The competitive VALORANT circuit is set to shake up next year with the introduction of a franchise-like system, implemented by developers and tournament organizers Riot Games.
Franchising in traditional sports refers to a circuit with a stipulated number of teams owned by organizations, companies, or investors. These teams compete against each other in a closed system where teams are selected to join or are invited.
In VALORANT, Riot has approached its system in a similar manner. The term “franchising” has not been used by Riot to describe the circuit next year. The company refers to a partnership system, where the organizations are legally partnered with Riot to allow them to compete in the league while providing their intellectual property to the developer.
The partnership will provide teams with a spot in one of three international leagues across the world. There will be 10 teams in the first year for each league, with 30 in total across the world. There’s an Americas league, an EMEA league, and an Asia league. Each league will comprise teams from different countries across the region.
Unlike some major sports franchises, teams will not have a stake in the league but instead have the opportunity to earn revenue through the sales of in-game cosmetics, with teams earning a revenue share from the items sold using their intellectual property.
Promotion and Demotion
The VALORANT franchise-like system does not feature a demotion system for partnered teams. They will remain in the league unless Riot removes the team if they break the guidelines provided by the developer.
Teams who are not partnered with Riot will be unable to directly join the league unless they qualify through the amateur circuit. The Challengers format will return, culminating with a new international circuit dubbed “Ascension,” which will feature the best Challenger teams from countries across the respective region.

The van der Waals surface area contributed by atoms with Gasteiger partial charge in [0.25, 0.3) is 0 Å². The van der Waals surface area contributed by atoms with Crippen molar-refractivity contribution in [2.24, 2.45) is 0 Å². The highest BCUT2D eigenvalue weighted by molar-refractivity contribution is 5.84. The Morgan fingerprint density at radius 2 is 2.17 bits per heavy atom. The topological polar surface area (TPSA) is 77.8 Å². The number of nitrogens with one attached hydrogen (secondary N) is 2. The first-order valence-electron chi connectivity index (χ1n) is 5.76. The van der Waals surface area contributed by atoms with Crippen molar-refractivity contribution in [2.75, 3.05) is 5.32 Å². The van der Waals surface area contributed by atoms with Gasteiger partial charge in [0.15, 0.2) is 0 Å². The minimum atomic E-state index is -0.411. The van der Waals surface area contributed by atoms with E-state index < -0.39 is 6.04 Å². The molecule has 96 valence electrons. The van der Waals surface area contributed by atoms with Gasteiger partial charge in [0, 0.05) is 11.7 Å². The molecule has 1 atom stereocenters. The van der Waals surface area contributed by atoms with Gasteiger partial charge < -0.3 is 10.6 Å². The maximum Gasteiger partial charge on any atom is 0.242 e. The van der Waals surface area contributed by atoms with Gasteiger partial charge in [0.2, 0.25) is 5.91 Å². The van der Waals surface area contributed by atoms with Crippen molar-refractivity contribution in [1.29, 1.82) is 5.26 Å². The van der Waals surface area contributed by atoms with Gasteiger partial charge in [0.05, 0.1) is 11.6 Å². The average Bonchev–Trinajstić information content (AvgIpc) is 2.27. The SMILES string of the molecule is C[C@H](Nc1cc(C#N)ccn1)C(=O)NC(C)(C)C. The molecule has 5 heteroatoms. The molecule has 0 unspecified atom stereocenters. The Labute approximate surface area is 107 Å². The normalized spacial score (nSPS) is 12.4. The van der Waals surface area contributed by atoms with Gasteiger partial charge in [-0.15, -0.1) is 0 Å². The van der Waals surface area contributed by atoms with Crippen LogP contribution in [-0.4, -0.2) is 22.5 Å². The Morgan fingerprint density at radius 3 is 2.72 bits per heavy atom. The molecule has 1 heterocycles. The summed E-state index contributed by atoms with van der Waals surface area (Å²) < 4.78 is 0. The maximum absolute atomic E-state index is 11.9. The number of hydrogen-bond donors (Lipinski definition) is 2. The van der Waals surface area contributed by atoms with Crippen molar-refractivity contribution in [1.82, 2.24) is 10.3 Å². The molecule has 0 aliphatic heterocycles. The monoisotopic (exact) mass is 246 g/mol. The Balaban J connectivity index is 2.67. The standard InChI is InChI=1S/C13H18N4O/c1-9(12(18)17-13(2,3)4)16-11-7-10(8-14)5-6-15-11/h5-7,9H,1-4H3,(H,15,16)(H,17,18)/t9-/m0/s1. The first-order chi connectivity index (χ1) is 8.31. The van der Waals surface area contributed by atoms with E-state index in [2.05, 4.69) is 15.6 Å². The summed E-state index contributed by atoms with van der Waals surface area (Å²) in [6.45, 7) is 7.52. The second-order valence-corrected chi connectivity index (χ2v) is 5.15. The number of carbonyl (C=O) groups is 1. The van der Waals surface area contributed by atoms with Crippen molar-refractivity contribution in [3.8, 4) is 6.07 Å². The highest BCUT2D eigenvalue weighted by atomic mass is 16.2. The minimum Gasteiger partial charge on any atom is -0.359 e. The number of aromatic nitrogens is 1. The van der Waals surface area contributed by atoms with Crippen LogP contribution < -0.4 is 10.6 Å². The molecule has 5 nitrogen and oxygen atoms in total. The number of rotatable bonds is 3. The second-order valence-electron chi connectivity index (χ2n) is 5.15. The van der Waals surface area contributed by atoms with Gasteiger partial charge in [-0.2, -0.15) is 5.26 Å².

Winners of the Ascension tournaments will earn qualification for next year’s international league. But these teams will be automatically removed after two years and sent back to Challengers.
There is no entrance fee for a slot in the partnership league next year. But teams will need to support their own teams financially and thereby support the league or risk losing their slot, a Riot spokesperson told Dot Esports.
Teams will not need to fork out millions to compete in the circuit. They will instead be judged for their financial record by Riot to determine whether they can sustain themselves during the duration of the league.
This is comparatively different from other traditional sports-like franchises in esports such as the Overwatch league. In 2018, developers Activision Blizzard priced a spot in its franchise for upwards of $30 million, according to ESPN.
Instead, Riot is set to implement a stipend, which is a set amount of money that will be given to partnered teams for operating costs in the league. Teams will receive a minimum stipend of $600,000 and teams could be eligible for a further $400,000 if they achieve the deliverables set by Riot.
Teams selected to be partnered with Riot will be required to travel to either Los Angeles, United States for the Americas league, Seoul, South Korea, for the Asia league, and Berlin, Germany, for the EMEA league.
These teams will be given a stipend to partially cover travel and living costs.
Each league will feature a LAN system, contrary to the online play that has been the norm for competitive VALORANT since its introduction. Riot will attempt to host a crowd, with COVID-19 restrictions permitting.
The league is set to begin in February next year and will conclude in September 2023, as reported by Dot Esports, with Masters events and Champions events to be held throughout the year, while details of these events are yet to be revealed by Riot or told to partnered teams at the time of publication.
Update Sept. 14 8:34am: This article has been updated to add information regarding the fee of the partnership slots and clarify the wording of the EMEA international league.
Update Sept. 17. 15:37pm: This article has been updated to clarify the comment from a Riot spokesperson.